T. Ranganathan

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Tanjore Ranganathan
Birth name Tanjore Ranganathan
Born (1925-03-13)13 March 1925
Chennai, India
Died 22 December 1987(1987-12-22) (aged 62)
Middletown, Connecticut, USA
Nationality Indian
Known for karnatic music - drumming
Spouse(s) Edwina Ranganathan
Children Arun Ranganathan, Sudhama Ranganathan
Relatives T. Viswanathan (brother), T. Balasaraswathy (sister)

Tanjore Ranganathan (born Madras, India, March 13, 1925 - died December 22, 1987) was a Carnatic musician specializing in percussion instruments, particularly the mridangam, having studied under Palani Subramaniam Pillai.[1]

Ranganathan began performing professionally in 1938. At the California Institute of the Arts and Wesleyan University he taught many non-Indians Carnatic music, including Robert E. Brown, John Bergamo, Jon B. Higgins, Douglas Knight, David Nelson, Royal Hartigan, David Moss, Glenn "Rusty" Gillette, and Craig Woodson. He began teaching at Wesleyan in 1963, becoming that university's first Artist in Residence in Music.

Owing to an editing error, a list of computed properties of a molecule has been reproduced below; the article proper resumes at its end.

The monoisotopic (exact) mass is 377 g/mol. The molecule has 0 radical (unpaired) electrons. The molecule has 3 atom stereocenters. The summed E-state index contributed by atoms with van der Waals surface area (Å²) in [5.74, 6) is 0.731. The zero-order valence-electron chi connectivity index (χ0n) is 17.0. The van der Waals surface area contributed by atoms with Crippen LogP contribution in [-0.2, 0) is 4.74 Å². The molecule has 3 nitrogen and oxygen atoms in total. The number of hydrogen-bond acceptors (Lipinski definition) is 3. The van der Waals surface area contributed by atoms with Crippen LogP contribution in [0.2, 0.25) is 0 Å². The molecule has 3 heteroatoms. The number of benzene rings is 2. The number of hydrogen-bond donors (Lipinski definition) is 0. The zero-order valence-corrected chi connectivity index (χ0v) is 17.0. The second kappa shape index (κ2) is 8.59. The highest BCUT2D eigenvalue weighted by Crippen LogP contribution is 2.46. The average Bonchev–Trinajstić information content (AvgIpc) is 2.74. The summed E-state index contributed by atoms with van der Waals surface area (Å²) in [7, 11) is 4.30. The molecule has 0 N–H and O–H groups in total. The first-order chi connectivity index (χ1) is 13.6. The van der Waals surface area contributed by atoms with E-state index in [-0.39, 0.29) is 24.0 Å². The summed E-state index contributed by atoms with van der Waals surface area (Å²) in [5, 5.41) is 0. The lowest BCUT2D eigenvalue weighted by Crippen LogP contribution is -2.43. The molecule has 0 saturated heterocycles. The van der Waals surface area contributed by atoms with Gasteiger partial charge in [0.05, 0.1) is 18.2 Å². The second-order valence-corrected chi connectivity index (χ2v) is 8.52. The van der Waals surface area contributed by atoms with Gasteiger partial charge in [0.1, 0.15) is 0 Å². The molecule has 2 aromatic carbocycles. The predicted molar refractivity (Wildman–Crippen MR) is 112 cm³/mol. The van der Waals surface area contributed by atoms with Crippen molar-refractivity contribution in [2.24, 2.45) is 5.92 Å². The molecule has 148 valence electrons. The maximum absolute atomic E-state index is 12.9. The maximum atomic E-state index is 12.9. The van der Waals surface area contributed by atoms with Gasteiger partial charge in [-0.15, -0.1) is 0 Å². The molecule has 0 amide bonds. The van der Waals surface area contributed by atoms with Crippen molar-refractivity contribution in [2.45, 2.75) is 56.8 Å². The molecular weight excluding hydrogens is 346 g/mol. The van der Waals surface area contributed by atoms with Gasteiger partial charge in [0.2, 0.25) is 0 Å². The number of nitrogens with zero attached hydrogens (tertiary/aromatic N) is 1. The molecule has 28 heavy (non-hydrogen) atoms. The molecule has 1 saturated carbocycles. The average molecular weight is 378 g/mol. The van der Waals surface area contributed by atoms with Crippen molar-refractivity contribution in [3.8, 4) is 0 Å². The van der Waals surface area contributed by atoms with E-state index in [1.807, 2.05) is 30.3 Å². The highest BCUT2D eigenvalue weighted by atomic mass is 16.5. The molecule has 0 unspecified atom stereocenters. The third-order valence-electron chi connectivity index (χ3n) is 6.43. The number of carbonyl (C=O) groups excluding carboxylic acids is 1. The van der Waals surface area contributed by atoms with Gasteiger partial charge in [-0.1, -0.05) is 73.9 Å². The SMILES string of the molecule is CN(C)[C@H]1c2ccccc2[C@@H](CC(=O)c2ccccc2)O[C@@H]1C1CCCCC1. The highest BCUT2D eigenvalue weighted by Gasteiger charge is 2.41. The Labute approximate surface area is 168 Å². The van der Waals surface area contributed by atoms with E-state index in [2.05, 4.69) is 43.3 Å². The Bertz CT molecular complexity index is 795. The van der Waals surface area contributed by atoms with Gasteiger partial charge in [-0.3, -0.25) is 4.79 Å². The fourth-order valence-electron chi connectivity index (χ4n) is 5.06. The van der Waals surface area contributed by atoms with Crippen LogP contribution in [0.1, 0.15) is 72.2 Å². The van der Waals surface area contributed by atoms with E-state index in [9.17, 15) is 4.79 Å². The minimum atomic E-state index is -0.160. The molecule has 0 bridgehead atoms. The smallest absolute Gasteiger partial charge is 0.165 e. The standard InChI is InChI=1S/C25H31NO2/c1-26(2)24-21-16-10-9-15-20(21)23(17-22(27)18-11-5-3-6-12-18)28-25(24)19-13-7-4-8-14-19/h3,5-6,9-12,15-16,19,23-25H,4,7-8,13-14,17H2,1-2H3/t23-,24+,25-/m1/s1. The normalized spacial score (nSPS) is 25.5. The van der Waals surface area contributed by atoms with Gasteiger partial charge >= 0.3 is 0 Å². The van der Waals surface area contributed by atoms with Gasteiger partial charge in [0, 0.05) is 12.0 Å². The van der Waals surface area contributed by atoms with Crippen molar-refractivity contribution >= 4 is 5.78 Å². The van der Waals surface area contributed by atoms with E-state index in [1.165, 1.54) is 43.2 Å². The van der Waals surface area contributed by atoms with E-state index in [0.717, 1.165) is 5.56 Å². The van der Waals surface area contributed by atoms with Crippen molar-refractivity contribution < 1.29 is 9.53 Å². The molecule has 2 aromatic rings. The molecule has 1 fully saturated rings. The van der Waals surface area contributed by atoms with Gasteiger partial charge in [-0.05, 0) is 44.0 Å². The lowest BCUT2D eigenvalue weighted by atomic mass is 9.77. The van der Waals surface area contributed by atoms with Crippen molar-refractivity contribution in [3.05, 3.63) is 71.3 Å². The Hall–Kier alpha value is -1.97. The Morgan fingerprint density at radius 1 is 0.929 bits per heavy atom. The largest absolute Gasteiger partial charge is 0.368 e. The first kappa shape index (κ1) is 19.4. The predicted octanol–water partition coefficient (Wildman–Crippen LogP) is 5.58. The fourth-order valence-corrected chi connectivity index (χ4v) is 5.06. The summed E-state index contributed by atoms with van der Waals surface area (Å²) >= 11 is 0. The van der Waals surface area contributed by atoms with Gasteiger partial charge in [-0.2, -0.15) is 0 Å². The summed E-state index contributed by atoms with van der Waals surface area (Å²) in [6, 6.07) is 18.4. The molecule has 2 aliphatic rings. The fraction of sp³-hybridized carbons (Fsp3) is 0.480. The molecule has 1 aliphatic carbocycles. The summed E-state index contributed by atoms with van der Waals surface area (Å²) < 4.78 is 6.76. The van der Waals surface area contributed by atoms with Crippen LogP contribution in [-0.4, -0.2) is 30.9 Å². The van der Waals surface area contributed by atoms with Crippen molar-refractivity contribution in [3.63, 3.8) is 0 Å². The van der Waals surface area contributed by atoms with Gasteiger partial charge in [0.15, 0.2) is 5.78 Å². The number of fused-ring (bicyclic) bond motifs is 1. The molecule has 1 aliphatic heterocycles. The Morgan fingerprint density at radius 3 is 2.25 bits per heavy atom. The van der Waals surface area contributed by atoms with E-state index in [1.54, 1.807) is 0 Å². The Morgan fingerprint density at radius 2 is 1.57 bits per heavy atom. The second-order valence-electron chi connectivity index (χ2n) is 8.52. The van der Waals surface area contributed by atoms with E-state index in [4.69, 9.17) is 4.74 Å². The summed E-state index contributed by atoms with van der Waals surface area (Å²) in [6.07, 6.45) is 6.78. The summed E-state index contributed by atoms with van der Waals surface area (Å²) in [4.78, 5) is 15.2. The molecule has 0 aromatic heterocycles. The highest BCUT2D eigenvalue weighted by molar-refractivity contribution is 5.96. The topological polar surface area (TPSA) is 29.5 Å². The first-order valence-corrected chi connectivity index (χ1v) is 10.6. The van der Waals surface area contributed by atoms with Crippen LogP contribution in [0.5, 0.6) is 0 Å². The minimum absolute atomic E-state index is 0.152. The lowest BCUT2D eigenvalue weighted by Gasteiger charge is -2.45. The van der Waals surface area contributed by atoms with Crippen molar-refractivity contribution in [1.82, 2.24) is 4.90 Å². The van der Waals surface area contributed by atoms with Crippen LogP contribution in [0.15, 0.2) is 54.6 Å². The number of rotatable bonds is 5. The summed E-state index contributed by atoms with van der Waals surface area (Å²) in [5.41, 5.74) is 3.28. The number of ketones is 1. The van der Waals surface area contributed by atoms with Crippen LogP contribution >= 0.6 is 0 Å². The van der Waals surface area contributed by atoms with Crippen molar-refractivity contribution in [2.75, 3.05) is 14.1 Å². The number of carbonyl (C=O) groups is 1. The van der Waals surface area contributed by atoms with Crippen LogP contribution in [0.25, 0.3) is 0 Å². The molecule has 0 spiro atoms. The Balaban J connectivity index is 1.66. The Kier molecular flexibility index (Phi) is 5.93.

Ranganathan's brother was the Carnatic flute player and vocalist T. Viswanathan (1927-2002). The two recorded the music for the Satyajit Ray documentary film Bala (1976), about their sister, the bharatanatyam dancer Balasaraswati.

The American composer Henry Cowell composed the mridangam part in his Madras Symphony especially for T. Ranganathan.

Ranganathan died after a long illness, at the age of 62. He was survived by his wife Edwina, and sons Suddhama and Arun.[1]


  1. ^ a b "Tanjore Ranganathan, Drummer, 62". The New York Times. The New York Times Company. 24 December 1987. Retrieved 17 March 2014. 

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